The bulk of the film is the battle through train cars to get to the front. The first big coup is the collection of Namgoong Minsoo (Kang-ho Song), who is incarcerated in the prison section and who also designed the security system of the train. Namgoong and his daughter Yona (Ah-sung Ko) are addicted to a chemical called Kronole, which is also highly explosive. Their fee is a cube of kronole for every door opened. Eventually, through a few bloody battles and twists and turns, including a massacre on New Year’s Day; the capture of Mason (a mostly unrecognizable Tilda Swinton), the more or less leader of the train’s enforcers; and a confrontation with Wilford (Ed Harris), we get to where we’re going.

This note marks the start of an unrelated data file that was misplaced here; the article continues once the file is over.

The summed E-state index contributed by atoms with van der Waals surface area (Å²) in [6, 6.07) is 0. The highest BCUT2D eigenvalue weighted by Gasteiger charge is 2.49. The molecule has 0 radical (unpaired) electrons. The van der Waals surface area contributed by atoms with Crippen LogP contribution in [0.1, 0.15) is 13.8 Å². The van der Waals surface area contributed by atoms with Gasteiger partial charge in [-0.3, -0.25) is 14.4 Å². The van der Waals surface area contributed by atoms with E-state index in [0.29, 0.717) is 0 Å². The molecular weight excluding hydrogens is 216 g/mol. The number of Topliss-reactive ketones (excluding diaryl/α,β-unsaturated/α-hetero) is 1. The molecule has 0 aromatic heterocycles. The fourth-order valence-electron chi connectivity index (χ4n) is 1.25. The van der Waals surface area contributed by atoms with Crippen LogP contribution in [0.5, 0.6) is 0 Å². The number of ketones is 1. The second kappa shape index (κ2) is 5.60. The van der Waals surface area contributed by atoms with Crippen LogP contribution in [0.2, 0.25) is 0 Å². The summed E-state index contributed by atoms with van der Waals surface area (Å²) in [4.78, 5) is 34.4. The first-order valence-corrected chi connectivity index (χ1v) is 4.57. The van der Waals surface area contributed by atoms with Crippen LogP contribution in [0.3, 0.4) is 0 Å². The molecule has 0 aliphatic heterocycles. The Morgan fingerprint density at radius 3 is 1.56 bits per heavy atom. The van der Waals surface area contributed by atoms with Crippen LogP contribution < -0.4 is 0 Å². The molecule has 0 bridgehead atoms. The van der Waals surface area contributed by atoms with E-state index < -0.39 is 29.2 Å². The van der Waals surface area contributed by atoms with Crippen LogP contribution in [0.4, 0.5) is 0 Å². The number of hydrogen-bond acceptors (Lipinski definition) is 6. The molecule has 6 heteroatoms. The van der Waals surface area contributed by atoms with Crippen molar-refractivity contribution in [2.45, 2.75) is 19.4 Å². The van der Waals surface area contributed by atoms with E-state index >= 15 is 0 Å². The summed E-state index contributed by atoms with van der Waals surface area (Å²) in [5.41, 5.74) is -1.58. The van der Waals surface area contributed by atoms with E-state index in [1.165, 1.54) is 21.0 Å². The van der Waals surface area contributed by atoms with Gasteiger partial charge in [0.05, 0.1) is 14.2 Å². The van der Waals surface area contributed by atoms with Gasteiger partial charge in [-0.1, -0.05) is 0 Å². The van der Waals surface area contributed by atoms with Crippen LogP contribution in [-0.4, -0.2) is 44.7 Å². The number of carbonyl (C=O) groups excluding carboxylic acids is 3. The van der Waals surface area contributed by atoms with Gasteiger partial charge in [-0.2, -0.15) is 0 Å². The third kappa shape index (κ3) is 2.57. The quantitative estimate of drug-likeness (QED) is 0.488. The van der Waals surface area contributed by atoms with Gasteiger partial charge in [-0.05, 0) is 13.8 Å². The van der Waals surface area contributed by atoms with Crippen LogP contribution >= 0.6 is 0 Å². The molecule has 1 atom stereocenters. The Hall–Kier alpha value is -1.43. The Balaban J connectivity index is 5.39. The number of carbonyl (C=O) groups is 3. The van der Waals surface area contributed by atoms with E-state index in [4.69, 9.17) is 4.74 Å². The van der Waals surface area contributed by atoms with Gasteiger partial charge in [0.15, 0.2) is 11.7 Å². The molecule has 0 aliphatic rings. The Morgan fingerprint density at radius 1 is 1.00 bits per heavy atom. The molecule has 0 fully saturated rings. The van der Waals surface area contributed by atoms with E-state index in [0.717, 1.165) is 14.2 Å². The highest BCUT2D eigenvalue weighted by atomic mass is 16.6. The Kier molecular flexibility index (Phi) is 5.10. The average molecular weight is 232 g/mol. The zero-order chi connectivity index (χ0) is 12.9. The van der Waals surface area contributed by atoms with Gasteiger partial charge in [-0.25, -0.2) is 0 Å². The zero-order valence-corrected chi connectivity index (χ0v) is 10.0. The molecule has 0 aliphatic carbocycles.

Obviously, Snowpiercer is a political allegory about the upper class and the underclass. I get that and I’m willing to give the film a little license to tell the story it wants. But not when it goes this far (pardon the pun) off the rails. There’s simply too much here that doesn’t work or that flatly doesn’t make sense in any way for the film to be coherent. I have a staggering number of questions about the world of this film that are never answered. In fact, it would appear that the film doesn’t even think to consider these questions, assuming instead that we’ll just follow along with it and nod our heads until the final credits.